Saturday, January 12, 7:30pm
Don Baggett Theater
Nevada Union High School
11645 Ridge Rd, Grass Valley, CA 95959
Reserved Seating – Click HERE for seating chart.
$20, $25, $30, $35
Tickets online or at the BriarPatch Food Coop – 530-272-5333
“The most impressive instrumentalist I’ve ever heard.” — Johnny Cash
“He has an uncanny ability to breathe new life into the familiar. His storytelling has the richness of fine literature.” — Washington Post
“Calling John McCutcheon a ‘folksinger’ is like saying Deion Sanders is just a football player.” — Dallas Morning News
John McCutcheon remembers the day vividly, July 1st, 1966, that he first met Pete Seeger. “My youngest brother was born that morning and, feeling in a celebratory mood, I Schwinned my way down to Wright’s Music Store and bought the first LP I ever purchased on my own, We Shall Overcome, by Pete Seeger.” It was love at first listen. A live concert recording, songs old and worn smooth, others torn from the day’s headlines. Seeger was, as always, accompanied not only by banjo and 12-string guitar, but also by the audience, singing passionate and full-throated. “I’d never heard anything like it. I’d never thought of a concert as being more than a performer simply showing off. That day, that recording changed everything.”
Now, over fifty years later, John McCutcheon gets to flex his own musical muscles. But the six-time Grammy nominee has been doing so for over forty-five years and delivers once more in this, his remarkable fortieth recording.
To Everyone in All the World: a Celebration of Pete Seeger was created in honor of Seeger’s 100th birthday, May 3rd, 2019. For nearly a century Seeger, who died in early 2014, shaped, transformed, and help create what people “in all the world” think of as American music. Kids in schools and summer camps owe their repertoire to him. Singers from concert halls to picket lines still use songs penned and popularized by him. And audiences around the globe have discovered the rich harmonies they were urged to explore in concert halls and in their communities.
Whether it was the original songs (“If I Had a Hammer,” “Where Have All the Flowers Gone,” or “Turn, Turn, Turn”), the songs from others lands and tongues (“Guantanamera”), or the traditional gems he introduced, Seeger had an ear for a great song and an eye on the prize. And that prize was helping Americans understand where they came from, who they were, and, not incidentally, what they might become.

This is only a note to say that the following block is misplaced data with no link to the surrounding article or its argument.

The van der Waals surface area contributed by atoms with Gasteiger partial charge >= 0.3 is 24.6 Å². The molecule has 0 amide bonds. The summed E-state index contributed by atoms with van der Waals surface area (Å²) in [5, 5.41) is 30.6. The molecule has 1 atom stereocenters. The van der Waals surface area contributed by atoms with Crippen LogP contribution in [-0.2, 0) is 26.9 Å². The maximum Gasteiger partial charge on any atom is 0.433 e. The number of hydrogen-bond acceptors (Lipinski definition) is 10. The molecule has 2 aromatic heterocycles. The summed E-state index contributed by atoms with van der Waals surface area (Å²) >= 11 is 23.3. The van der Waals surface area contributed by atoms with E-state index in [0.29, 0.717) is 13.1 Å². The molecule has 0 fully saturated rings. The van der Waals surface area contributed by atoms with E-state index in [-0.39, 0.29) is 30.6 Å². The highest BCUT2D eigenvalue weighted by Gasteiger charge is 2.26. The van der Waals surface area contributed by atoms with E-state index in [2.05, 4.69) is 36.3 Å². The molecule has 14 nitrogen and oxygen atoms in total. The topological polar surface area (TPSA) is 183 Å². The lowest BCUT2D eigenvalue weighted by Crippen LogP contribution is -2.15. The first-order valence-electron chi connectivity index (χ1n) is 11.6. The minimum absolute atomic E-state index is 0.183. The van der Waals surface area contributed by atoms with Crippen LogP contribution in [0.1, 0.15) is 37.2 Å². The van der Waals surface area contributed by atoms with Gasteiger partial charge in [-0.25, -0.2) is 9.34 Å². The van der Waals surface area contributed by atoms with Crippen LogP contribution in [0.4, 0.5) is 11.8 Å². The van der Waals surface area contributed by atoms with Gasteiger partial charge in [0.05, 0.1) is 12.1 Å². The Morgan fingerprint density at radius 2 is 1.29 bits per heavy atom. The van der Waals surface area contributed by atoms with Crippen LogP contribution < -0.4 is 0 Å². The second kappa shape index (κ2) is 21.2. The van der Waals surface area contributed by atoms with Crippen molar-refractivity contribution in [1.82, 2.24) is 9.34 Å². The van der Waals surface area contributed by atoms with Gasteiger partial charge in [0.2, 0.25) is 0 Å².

McCutcheon was a friend, a student, and an heir to Seeger. The easy command he demonstrates with the wide-ranging material bespeaks a lifetime of studying both the man and the music. And Seeger’s ever-curious reworking of songs and styles is evident in the kaleidoscope of genres McCutcheon employs in the re-imagining of the fifteen songs in this generous collection.
He invites the legendary bluegrass band Hot Rize in for a go at “Well May the World Go.” Cajun luminaries Beausoleil help him tackle “If I Had a Hammer.” Whether duetting with Nicaragua’s Katia Cardenal or country music’s Suzy Bogguss, harmonizing with Canada’s Finest Kind, joining with blues man Corey Harris to turn a talking blues into a hip-hop take of “Talking Union,” or the lovely “Turn, Turn, Turn” with Americana’s The Steel Wheels, the result is fresh, exciting, and illuminating. Fiddle wizard Stuart Duncan is, as usual, a constant throughout, while multi-instrumentalist McCutcheon chimes in with hammer dulcimer, banjo, 6- and 12-string guitars, and even Tibetan singing bowl.
The pristine production is what we’ve come to expect from a McCutcheon recording, the musicianship world-class, and the obvious love of the material permeates everything about this recording.
After releasing a 100th birthday tribute to Woody Guthrie (This Land: Woody Guthrie’s America) and a recording honoring the 100th anniversary of Joe Hill’s death (Joe Hill’s Last Will), To Everyone in All the World: a Celebration of Pete Seeger feels not only like the completion of a cycle, but also a foundational trilogy for understanding the folk music revival of the 20th and 21st centuries. It is also, like Seeger’s music, a love song “to everyone in all the world.”